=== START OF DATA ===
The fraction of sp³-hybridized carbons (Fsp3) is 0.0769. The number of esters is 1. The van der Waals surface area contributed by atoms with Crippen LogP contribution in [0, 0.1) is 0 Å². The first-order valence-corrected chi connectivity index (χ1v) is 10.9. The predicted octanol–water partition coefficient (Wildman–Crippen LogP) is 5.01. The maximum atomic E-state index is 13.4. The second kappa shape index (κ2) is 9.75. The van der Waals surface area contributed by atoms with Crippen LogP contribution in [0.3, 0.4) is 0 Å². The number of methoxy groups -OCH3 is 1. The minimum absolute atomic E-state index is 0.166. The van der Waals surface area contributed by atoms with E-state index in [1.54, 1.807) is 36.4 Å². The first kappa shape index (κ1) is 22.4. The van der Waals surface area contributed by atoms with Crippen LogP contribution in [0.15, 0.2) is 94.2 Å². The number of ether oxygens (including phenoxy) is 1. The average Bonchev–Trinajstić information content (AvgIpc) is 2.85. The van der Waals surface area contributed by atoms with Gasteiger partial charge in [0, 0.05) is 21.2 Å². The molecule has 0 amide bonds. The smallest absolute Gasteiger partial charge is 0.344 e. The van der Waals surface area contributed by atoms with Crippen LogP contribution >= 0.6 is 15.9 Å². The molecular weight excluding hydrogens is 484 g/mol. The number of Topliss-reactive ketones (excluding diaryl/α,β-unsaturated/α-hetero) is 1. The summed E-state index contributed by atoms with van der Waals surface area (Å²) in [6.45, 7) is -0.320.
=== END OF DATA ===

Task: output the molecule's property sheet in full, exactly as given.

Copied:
The fraction of sp³-hybridized carbons (Fsp3) is 0.0769. The number of esters is 1. The van der Waals surface area contributed by atoms with Crippen LogP contribution in [0, 0.1) is 0 Å². The first-order valence-corrected chi connectivity index (χ1v) is 10.9. The predicted octanol–water partition coefficient (Wildman–Crippen LogP) is 5.01. The maximum atomic E-state index is 13.4. The second kappa shape index (κ2) is 9.75. The van der Waals surface area contributed by atoms with Crippen LogP contribution in [0.3, 0.4) is 0 Å². The number of methoxy groups -OCH3 is 1. The minimum absolute atomic E-state index is 0.166. The van der Waals surface area contributed by atoms with E-state index in [1.54, 1.807) is 36.4 Å². The first kappa shape index (κ1) is 22.4. The van der Waals surface area contributed by atoms with Crippen LogP contribution in [0.15, 0.2) is 94.2 Å². The number of ether oxygens (including phenoxy) is 1. The average Bonchev–Trinajstić information content (AvgIpc) is 2.85. The van der Waals surface area contributed by atoms with Gasteiger partial charge in [0, 0.05) is 21.2 Å². The molecule has 0 amide bonds. The smallest absolute Gasteiger partial charge is 0.344 e. The van der Waals surface area contributed by atoms with Crippen LogP contribution >= 0.6 is 15.9 Å². The molecular weight excluding hydrogens is 484 g/mol. The number of Topliss-reactive ketones (excluding diaryl/α,β-unsaturated/α-hetero) is 1. The summed E-state index contributed by atoms with van der Waals surface area (Å²) in [6.45, 7) is -0.320.